Credit Suisse’s strategy in 2014
Main themes: Cost cutting, withdrawal from the rates business, hanging on in fixed income
In the third quarter of 2013, costs at Credit Suisse’s investment bank rose to a critical-seeming 90.8% of revenues. You might think this would have encouraged a dramatic restructuring plan in the style of UBS. You would be wrong: Credit Suisse blamed its poor performance on the under-performing rates trading business, which it promised to exit forthwith whilst winding down legacy businesses with non-Basel III compliant assets.
Credit Suisse is also engaged in a cost cutting programme, which will continue in 2014. The bank wants to save CHF4.5bn annually by the end of 2015. At the end of 2013, it said it was on track to save CHF3.2bn meaning the pace of cuts will need to intensify over the coming 12 months.
Which jobs are most at risk in investment banking? Aside from rates, the following chart suggests FX and commodities traders are on shaky ground. Credit Suisse also wants to increase its return on Basel III equity to an unprecedented 23%, suggesting low RoE businesses could fall by the wayside. Notably, Credit Suisse cleared out some of its London emerging markets team in November 2013.
Source: Credit Suisse
Deutsche Bank’s strategy in 2014
Main themes: Wishful thinking, de-leveraging, de-risking
Rather like Credit Suisse, Deutsche Bank has a cost problem stemming from its fixed income business . Lke the Swiss bank Deutsche plans to tinker around the edges rather than make any monumental changes.
In the third quarter of 2014, costs at Deutsche’s corporate and investment bank accounted for 86% of revenues (up from 72% of revenues in the third quarter of 2012). Revenues from fixed income sales and trading at DB fell 48% year-on-year – more than at any other bank, despite Deutsche’s huge fixed income business (whose size was supposed to offer shelter from the worse of the storm). Return on equity in the corporate and investment bank fell to a mere 5%.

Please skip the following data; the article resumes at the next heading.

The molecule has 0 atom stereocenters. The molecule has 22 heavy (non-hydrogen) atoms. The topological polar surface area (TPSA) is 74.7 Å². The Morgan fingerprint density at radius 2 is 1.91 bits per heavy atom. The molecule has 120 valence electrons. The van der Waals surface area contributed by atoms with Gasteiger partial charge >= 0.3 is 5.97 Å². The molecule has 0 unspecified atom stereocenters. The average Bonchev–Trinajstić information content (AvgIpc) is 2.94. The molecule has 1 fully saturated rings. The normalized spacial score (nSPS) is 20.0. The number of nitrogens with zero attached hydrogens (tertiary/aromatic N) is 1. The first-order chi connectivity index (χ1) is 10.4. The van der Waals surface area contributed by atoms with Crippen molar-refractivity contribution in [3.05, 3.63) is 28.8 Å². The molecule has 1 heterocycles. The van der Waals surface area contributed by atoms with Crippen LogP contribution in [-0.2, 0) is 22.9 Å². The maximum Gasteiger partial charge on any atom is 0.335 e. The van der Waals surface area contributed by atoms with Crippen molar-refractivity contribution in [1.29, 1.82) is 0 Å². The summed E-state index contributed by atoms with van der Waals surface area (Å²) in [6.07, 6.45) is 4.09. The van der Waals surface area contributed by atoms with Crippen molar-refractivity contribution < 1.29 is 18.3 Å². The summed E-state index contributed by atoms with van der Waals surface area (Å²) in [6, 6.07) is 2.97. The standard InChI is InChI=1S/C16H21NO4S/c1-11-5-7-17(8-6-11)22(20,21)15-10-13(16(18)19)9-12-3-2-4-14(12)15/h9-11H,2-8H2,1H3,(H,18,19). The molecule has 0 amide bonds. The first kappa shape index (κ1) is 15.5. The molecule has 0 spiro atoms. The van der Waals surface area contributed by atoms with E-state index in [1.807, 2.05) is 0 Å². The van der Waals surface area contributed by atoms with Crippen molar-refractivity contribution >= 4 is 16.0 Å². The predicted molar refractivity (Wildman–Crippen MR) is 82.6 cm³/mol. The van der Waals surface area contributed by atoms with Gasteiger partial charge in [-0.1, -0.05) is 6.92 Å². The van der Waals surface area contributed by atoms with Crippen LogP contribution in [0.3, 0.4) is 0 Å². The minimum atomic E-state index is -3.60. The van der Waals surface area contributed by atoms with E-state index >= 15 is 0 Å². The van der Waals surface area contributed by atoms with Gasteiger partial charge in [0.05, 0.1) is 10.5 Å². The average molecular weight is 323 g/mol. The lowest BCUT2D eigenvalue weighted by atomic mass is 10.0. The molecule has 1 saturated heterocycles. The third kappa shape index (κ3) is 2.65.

Deutsche co-chief executive Anshu Jain said the bank’s performance in the third quarter was unacceptable and that the bank is on a “strategic journey”. In 2013 that journey meant making 2,457 people redundant of whom only 562 were front office investment bankers. If fixed income revenues don’t recover in 2014 Deutsche may need to a little stricter about cutting costs. Like Morgan Stanley and others, Deutsche is pulling back from commodities trading. Maybe it needs to pull back from some other areas too?
Deutsche also needs to spend 2014 de-leveraging. As European regulators have tightened leverage requirements, Deutsche has found itself on the wrong side of the fence. It slashed €100bn from its balance sheet in the first half of 2013, and has promised to slash another €250bn by 2015. 70% of the proposed €250bn cuts will come from corporate banking and securities, with the rates business a particular target. Even then, analysts at Berenberg say Deutsche’s leverage may be a too high. Fixed income jobs look at risk. Rates traders should be especially concerned.
It’s not all bad news at Deutsche, however. The German bank will also be hiring 700 cash management staff in Ireland sometime soon.
Nomura’s strategy in 2014
Main themes: No more cost cutting, big hiring in U.S. M&A, consolidating strong position in fixed income
Nomura looks like a good place to be in 2014. Despite very challenging conditions in 2013, the Japanese bank managed to increase its fixed income revenues by 7% during the year. It even managed to do this whilst simultaneously reducing risk. Nomura has more than doubled its market share in fixed income in recent years. In the fourth quarter, it was hiring salespeople from from RBS (former home of Steve Ashley, Nomura’s head of markets). We expect more of this in 2014.
Nomura has also let it be known that it will be building up its American M&A business next year. It reportedly wants to hire around 20 senior M&A bankers in North America after hiring a new co-head of Americas M&A, along with five other senior U.S. M&A bankers in late 2013.
Unlike most of the other banks on this list, Nomura has also finished cost cutting.
RBS’s strategy for 2014
Theme: Uncertainty, followed by possible doom
Lastly, there’s RBS. Like Barclays, the Royal Bank of Scotland has an important strategy day scheduled for February. Also like Barclays, the outcome of this strategy could be very bad for RBS’s investment bank, which is not the division favoured by RBS’s largest shareholder (the British government).
“If you’re working in the markets division of RBS now, you should be very worried,” Chris Wheeler, a director at Mediobanca told us in November. “The aim of RBS is to focus on UK corporate banking and retail, and to significantly cut risk-weighted assets.”
RBS has already made thousands of investment bankers redundant, but it needs to do more to cut costs in 2014. Big investment banking redundancies and substantial costs to risk weighted assets look fairly inevitable.